I struggle with the idea of happiness. A lot! Maybe it's because I see pics from others that make me feel like I'll never be able to go there, eat that, or have that much fun. But no, that's not it. Social media is just that - media. I try not to ingest that jealousy. Instead here's how I approach being happy.
I compartmentalize seeing other people's photos because I feel like I was putting out that kind of social media while living in South Africa for over two years. Every time my husband, boys and I had fantastic opportunities to do things that others may never get to do there was a part of me that felt guilty that I was creating bad feelings with my posts. My friends know that's not who I am but it didn't stop my brain from feeling empathy for those who might have felt jealous.
Like going on safari, several times. Living abroad is truly a FOMO-inducing opportunity. I am keenly aware of that. Many times I hesitated in sharing photos that I felt may not illicit positive feelings from friends back home in the U.S. Yes I hesitated. A lot.
See! Reading this, are you feeling happy right now? Jealous? Sad? Questioning your life? Maybe that last one is a bit over the top. But I think that's just how our emotions present themselves without our brain even thinking about it.
If you know me, you know that I would never want anyone to feel jealous, sad, or knocked down in any way. That's why when I watched a show last weekend about Happiness, I knew I had something I wanted to write about. To talk with you about this and get your perspective.
Money helps. Having money allows a person or family to live in the way they choose. Money allows flexibility and provides options. But that's not always happiness. I want LOTS of things, just like anyone else.
But I also know that I love to be outside, in the sun and in nature. I love working with my hands, being creative, and making beautiful and functional things. I tried my hand at woodworking a few years ago which I absolutely loved. A stack of 'boring' wood, cut, sanded, stained, or painted and a functional and beautiful piece you made is now part of your decor.
In South Africa I fell in love with the bold, colorful textile called shweshwe. It quite literally made my heart happy and gave me excitement and enthusiasm to create things. I started sewing my own bags and selling them at local expat markets. It was proof that I can choose doing something that makes me wake up happy every day.
Pride. Creativity. Satisfaction. To me, those are three important elements of happiness. Notice money is not included in that list. Growing up in the late 70s and 80s was such a different environment than what my kids experienced in the 2010s. Of course, the launch of the internet culture had a huge impact on their lives (and ours). But even the invention of all this tech doesn't prevent kids from learning and experiencing life, despite the hours logged online.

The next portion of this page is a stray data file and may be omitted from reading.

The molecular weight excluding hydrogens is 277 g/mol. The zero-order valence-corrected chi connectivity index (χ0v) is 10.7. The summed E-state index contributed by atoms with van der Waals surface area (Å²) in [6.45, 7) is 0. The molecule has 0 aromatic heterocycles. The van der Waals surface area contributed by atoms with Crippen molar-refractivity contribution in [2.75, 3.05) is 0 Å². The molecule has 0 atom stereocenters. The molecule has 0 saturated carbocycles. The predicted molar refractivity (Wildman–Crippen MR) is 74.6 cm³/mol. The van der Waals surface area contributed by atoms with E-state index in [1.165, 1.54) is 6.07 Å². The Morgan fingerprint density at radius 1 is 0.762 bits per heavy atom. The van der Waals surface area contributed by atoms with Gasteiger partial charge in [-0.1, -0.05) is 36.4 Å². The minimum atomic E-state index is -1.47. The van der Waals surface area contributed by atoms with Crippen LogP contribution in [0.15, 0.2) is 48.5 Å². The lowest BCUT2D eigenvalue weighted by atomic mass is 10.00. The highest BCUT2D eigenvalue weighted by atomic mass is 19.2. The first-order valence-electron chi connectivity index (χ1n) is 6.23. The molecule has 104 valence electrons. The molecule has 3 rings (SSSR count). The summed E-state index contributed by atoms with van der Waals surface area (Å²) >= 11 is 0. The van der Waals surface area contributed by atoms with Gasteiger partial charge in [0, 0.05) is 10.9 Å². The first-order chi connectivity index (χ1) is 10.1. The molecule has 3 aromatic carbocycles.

What I'm talking about is the idea that life is about making money and buying a big (fill in the blank - house, car, boat, whatever). The 80s were about excess. But my feeling was more about why I couldn't choose employment that was fulfilling, rather than paying the bills. This mindset is certainly changing after three-plus years of Covid that upended our daily lives.
Why do I rant? Because I finally realized that my happiness is more important than churning out a corporate job. Never again do I want to give up my happiness for 24/7, indoor, paper-pushing, frantic, (sometimes) arbitrary deadlines that make everyone crazy. No thank you. I'd rather spend my days working on my small, struggling business that I love, am passionate about, and can set my own urgencies.
Lately, there's been a lot written about 'being unapologetically you.' I wholeheartedly agree. But what does that actually mean? For me, I need to stop trying to please everyone else to my subordination. I need to stop feeling guilty about doing what's best for me.
And this is THE most difficult - not allowing my intense feeling of empathy towards others to derail my path. My path and my business include a very heaping dose of empathy for others but that's not what I'm talking about. It's not about losing the important trait of empathy but guiding that empathy in a way that propels my business and my life and happiness rather than allowing empathy to take over my life. Does that even make sense to anyone else?
This blog is part me, part my business, part my family, and part my life in South Africa. One thing that South Africa taught me was that empathy can be channeled for good and also that I am stronger than I think.
Are you happy? What does happiness mean for you? What is standing in your way of living your true happiness? I want to know. Maybe we can help each other?
Founder, Bosisi Designs